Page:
Whenever The Queen makes a State entry to the City, she meets a red cord raised by City police at Temple Bar, and then engages in a colourful ceremony involving the Lord Mayor, his Sword, assorted Aldermen and Sheriffs, and a character called the Remembrancer. In this ceremony, the Lord Mayor recognises The Queen's authority, but the relationship is complex: as the corporation itself says: "The right of the City to run its own affairs was gradually won as concessions were gained from the Crown.
The Sovereign is the only person who outranks the Lord Mayor in the City, and even so the Lord Mayor's permission is sought before the Sovereign enters the City. By custom the Lord Mayor greets the Sovereign at the City limits, often at the site of the old Temple Bar, and presents the Pearl Sword of the City of London (hilt uppermost) to him or her in recognition of the Sovereign's authority.
Both the Guildhall Historical Association and Jagger explain that it is incorrect to say that this is a symbol of the submission of the Crown to the City, with Jagger writing:
The Sovereign does not ask to be admitted. The carriage bearing the King or Queen does not halt without the bar, but drives straight across the boundary and halts just within the City. [...] Can the Press be deflected from their story of the Sovereign asking permission to enter the City! It has been repeated for well over a century. [...] The ceremony is an acknowledgement by the Mayer of the Queen's sovereignty in the City and may take place at the point of entry where it may be. It so happens the entry is most usually at Temple Bar. Wherever the Lord Mayor meets the Sovereign, if the sword is present, it should be surrendered.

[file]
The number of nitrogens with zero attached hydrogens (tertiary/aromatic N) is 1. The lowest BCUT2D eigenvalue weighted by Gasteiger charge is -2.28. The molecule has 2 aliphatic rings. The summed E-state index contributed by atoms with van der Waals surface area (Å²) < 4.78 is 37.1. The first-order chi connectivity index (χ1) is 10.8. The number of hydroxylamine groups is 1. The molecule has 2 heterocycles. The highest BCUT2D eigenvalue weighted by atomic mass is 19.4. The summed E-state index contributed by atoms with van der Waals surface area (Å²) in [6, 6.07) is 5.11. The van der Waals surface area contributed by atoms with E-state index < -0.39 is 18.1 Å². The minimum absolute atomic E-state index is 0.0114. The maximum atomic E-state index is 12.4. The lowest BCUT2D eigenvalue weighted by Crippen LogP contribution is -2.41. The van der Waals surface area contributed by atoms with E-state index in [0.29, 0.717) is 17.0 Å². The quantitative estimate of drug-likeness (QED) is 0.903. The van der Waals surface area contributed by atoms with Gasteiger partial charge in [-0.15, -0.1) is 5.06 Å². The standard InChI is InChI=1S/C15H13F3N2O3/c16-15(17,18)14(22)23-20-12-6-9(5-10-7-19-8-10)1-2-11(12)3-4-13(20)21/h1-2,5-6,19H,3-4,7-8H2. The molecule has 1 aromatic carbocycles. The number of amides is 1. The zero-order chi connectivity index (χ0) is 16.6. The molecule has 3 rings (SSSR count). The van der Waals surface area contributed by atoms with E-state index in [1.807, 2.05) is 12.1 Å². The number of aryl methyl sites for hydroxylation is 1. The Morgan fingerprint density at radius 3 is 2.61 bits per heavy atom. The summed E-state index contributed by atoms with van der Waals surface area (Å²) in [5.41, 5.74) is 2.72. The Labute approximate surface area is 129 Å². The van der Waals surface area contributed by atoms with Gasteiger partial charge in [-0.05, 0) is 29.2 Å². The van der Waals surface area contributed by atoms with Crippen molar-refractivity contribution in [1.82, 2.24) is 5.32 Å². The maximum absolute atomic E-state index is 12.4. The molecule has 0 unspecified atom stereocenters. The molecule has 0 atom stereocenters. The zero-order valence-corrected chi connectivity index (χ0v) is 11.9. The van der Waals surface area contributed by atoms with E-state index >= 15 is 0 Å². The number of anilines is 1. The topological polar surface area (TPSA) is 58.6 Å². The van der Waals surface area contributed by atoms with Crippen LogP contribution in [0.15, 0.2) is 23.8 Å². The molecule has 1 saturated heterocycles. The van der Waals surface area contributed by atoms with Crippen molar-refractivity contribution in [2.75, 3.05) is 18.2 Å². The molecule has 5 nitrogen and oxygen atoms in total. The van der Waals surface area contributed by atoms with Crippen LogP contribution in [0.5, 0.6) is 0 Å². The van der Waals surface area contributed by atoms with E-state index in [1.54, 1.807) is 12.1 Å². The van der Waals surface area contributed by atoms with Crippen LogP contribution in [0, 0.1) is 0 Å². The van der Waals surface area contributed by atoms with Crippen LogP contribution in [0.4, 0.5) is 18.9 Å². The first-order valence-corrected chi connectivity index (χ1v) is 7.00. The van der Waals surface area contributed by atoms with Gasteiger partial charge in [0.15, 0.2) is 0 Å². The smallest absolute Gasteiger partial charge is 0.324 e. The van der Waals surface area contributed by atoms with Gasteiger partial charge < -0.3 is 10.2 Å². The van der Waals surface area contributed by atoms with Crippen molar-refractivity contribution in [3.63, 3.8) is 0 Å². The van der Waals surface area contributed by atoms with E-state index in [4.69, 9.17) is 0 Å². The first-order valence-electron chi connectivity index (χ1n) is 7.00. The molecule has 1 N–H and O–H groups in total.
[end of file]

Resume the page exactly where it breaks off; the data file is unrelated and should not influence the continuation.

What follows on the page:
Of all the myth and lore that envelopes the Square Mile perhaps none is more persistent than the idea that the Monarch has to ask to enter the City of London and may not do so without the permission of the Lord Mayor. [...] The genesis of this myth is likely to be the Ceremony of the Pearl Sword which has, from time to time, been held at the former site of Temple Bar on Fleet Street. During the ceremony the Monarch's carriage procession draws up, the City Police pull a red cord across the street where Temple Bar once stood, the royal procession stops, the Lord Mayor approaches the carriage and presents the hilt of the City's Pearl Sword to the Monarch who touches it and symbolically returns the sword to the Lord Mayor. This is act of feudal fealty in which the Lord Mayor surrenders his principal symbol of authority to the Monarch, who in turn (assuming she finds him suitably qualified to continue in office) returns the sword.
The City of London Corporation maintains around 10,000 acres (40 km2) of public green spaces – mainly conservation areas / nature reserves – in Greater London and the surrounding counties. The most well-known of the conservation areas are Hampstead Heath and Epping Forest. Other areas include Ashtead Common, Burnham Beeches, Highgate Wood and the City Commons (seven commons in south London).